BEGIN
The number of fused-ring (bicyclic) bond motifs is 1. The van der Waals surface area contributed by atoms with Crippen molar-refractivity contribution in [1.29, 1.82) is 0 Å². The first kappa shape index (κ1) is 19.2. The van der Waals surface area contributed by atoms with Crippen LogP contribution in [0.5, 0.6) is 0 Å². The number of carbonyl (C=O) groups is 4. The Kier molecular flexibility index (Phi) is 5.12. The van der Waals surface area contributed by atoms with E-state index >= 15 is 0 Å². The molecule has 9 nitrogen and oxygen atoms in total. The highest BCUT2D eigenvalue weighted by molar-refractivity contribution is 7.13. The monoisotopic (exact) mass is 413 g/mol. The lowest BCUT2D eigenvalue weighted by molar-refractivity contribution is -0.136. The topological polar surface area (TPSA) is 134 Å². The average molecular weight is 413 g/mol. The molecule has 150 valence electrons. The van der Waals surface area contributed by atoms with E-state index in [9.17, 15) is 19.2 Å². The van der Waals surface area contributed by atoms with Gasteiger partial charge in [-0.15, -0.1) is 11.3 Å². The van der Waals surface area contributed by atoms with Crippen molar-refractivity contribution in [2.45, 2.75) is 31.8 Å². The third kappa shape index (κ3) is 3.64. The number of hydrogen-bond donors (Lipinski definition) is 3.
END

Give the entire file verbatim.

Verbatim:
The number of fused-ring (bicyclic) bond motifs is 1. The van der Waals surface area contributed by atoms with Crippen molar-refractivity contribution in [1.29, 1.82) is 0 Å². The first kappa shape index (κ1) is 19.2. The van der Waals surface area contributed by atoms with Crippen LogP contribution in [0.5, 0.6) is 0 Å². The number of carbonyl (C=O) groups is 4. The Kier molecular flexibility index (Phi) is 5.12. The van der Waals surface area contributed by atoms with E-state index >= 15 is 0 Å². The molecule has 9 nitrogen and oxygen atoms in total. The highest BCUT2D eigenvalue weighted by molar-refractivity contribution is 7.13. The monoisotopic (exact) mass is 413 g/mol. The lowest BCUT2D eigenvalue weighted by molar-refractivity contribution is -0.136. The topological polar surface area (TPSA) is 134 Å². The average molecular weight is 413 g/mol. The molecule has 150 valence electrons. The van der Waals surface area contributed by atoms with E-state index in [9.17, 15) is 19.2 Å². The van der Waals surface area contributed by atoms with Gasteiger partial charge in [-0.15, -0.1) is 11.3 Å². The van der Waals surface area contributed by atoms with Crippen molar-refractivity contribution in [2.45, 2.75) is 31.8 Å². The third kappa shape index (κ3) is 3.64. The number of hydrogen-bond donors (Lipinski definition) is 3.